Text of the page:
If you are interested in composting at your home or business, email midtowncomposting@gmail.com. For $12 per month, they’ll deliver a resealable bin and compostable bag to your home and schedule regular pickups.

By David Ryals

THIS MONTH MARKS THE SIXTH ANNIVERSARY OF JUST 4 KICKS: a Ferndale Elementary School fundraiser benefiting the Ferndale Elementary Camp Scholarship Fund. The event is an adult-only talent show where parents perform for parents at the Loving Touch to raise money.

Amy Tarrant is the lead person for the fundraiser, and recently spoke to Ferndale Friends about the up-coming event. “Just 4 Kicks started in 2012. My sister Tess lives in Huntington Woods, and her kids go to Berkley Schools. The elementary school parents at the time came up with this idea for a fundraiser for their school, but it only lasted a few years. Tess reminded me that Ferndale has so many amazing musicians and talent and that I should start this at our school. So eventually I did. The parents love this event and look forward to it. We always have a fun and entertaining show.”

The program has a made a positive impact since it started, and has helped kids get out in nature and experience camaraderie. “Just 4 Kicks is a fundraiser for Ferndale Elementary Schools outdoor education. All the money raised goes toward camp scholarships. If you need money for your kid to go to camp, you just say so. No questions asked, your kid will go to camp. Not to discount or undermine any of our other wonderful fundraisers we do – I think a lot of parents would agree that this is the one event not to miss. It is way better than selling wrapping paper or waiting outside a grocery store asking people for money.”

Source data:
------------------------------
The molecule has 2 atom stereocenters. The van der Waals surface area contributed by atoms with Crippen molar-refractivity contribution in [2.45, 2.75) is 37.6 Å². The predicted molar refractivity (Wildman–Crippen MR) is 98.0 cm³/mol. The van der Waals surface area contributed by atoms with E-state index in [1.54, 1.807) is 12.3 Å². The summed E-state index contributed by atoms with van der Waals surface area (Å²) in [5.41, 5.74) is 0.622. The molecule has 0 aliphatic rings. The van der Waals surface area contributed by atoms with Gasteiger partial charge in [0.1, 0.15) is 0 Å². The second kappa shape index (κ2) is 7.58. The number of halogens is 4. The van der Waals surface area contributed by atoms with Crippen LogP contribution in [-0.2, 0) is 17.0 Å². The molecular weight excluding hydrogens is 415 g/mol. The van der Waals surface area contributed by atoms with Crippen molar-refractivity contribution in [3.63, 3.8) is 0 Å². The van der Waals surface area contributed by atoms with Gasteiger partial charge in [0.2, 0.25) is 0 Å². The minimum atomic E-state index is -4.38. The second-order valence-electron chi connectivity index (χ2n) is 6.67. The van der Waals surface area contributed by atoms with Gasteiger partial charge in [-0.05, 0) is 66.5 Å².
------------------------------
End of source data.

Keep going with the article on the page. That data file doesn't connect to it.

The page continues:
To make it more enticing for adults to participate in the event, it’s held at the Loving Touch every year in downtown Ferndale. “No kids are allowed! It is a time where you can meet other parents from our school family, network and really enjoy yourself. Even our teachers and principals show up and are often on stage. It’s so very different than getting to know someone at a PTA meeting and way more fun.”

Amy knows the importance of extracurricular activities for children and emphasizes using nature as a tool for learning. “Outdoor education is very important to Ferndale parents and educators. Using the outdoors as a classroom can really help a child bloom in ways he or she never had before. All kids K-5 have the opportunity to participate.”

The Loving Touch
Doors 7:00 PM
Show 8:00 PM
After party with DJ Royal-T |$15 at the door